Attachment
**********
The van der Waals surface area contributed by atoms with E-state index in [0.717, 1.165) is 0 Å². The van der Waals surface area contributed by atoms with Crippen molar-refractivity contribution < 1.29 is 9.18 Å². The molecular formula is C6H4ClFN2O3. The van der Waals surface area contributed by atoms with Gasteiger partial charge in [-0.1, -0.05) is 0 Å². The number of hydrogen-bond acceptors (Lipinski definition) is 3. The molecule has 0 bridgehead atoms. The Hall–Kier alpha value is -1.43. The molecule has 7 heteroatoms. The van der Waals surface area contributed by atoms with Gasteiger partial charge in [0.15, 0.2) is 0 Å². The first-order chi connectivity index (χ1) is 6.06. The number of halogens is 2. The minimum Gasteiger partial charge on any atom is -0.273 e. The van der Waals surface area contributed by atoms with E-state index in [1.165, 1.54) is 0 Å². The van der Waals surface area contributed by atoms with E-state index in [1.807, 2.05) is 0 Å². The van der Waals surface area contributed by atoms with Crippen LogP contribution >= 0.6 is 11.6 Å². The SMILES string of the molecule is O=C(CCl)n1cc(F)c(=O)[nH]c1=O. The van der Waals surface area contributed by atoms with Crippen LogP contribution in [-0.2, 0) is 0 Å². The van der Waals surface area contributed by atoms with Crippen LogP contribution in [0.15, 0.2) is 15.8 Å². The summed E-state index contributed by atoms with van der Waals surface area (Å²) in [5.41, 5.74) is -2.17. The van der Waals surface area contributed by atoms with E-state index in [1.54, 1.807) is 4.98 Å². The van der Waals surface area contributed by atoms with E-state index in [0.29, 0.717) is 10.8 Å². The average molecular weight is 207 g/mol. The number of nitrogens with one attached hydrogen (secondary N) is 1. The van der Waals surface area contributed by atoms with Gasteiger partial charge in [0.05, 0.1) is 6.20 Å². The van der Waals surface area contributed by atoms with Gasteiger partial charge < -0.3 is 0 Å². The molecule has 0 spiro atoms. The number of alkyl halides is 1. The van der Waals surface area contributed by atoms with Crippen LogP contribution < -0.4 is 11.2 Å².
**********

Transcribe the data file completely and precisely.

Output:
The van der Waals surface area contributed by atoms with E-state index in [0.717, 1.165) is 0 Å². The van der Waals surface area contributed by atoms with Crippen molar-refractivity contribution < 1.29 is 9.18 Å². The molecular formula is C6H4ClFN2O3. The van der Waals surface area contributed by atoms with Gasteiger partial charge in [-0.1, -0.05) is 0 Å². The number of hydrogen-bond acceptors (Lipinski definition) is 3. The molecule has 0 bridgehead atoms. The Hall–Kier alpha value is -1.43. The molecule has 7 heteroatoms. The van der Waals surface area contributed by atoms with Gasteiger partial charge in [0.15, 0.2) is 0 Å². The first-order chi connectivity index (χ1) is 6.06. The number of halogens is 2. The minimum Gasteiger partial charge on any atom is -0.273 e. The van der Waals surface area contributed by atoms with E-state index in [1.165, 1.54) is 0 Å². The van der Waals surface area contributed by atoms with E-state index in [1.807, 2.05) is 0 Å². The van der Waals surface area contributed by atoms with Crippen LogP contribution >= 0.6 is 11.6 Å². The SMILES string of the molecule is O=C(CCl)n1cc(F)c(=O)[nH]c1=O. The van der Waals surface area contributed by atoms with Crippen LogP contribution in [-0.2, 0) is 0 Å². The van der Waals surface area contributed by atoms with Crippen LogP contribution in [0.15, 0.2) is 15.8 Å². The summed E-state index contributed by atoms with van der Waals surface area (Å²) in [5.41, 5.74) is -2.17. The van der Waals surface area contributed by atoms with E-state index in [1.54, 1.807) is 4.98 Å². The van der Waals surface area contributed by atoms with E-state index in [0.29, 0.717) is 10.8 Å². The average molecular weight is 207 g/mol. The number of nitrogens with one attached hydrogen (secondary N) is 1. The van der Waals surface area contributed by atoms with Gasteiger partial charge in [0.05, 0.1) is 6.20 Å². The van der Waals surface area contributed by atoms with Gasteiger partial charge < -0.3 is 0 Å². The molecule has 0 spiro atoms. The number of alkyl halides is 1. The van der Waals surface area contributed by atoms with Crippen LogP contribution < -0.4 is 11.2 Å².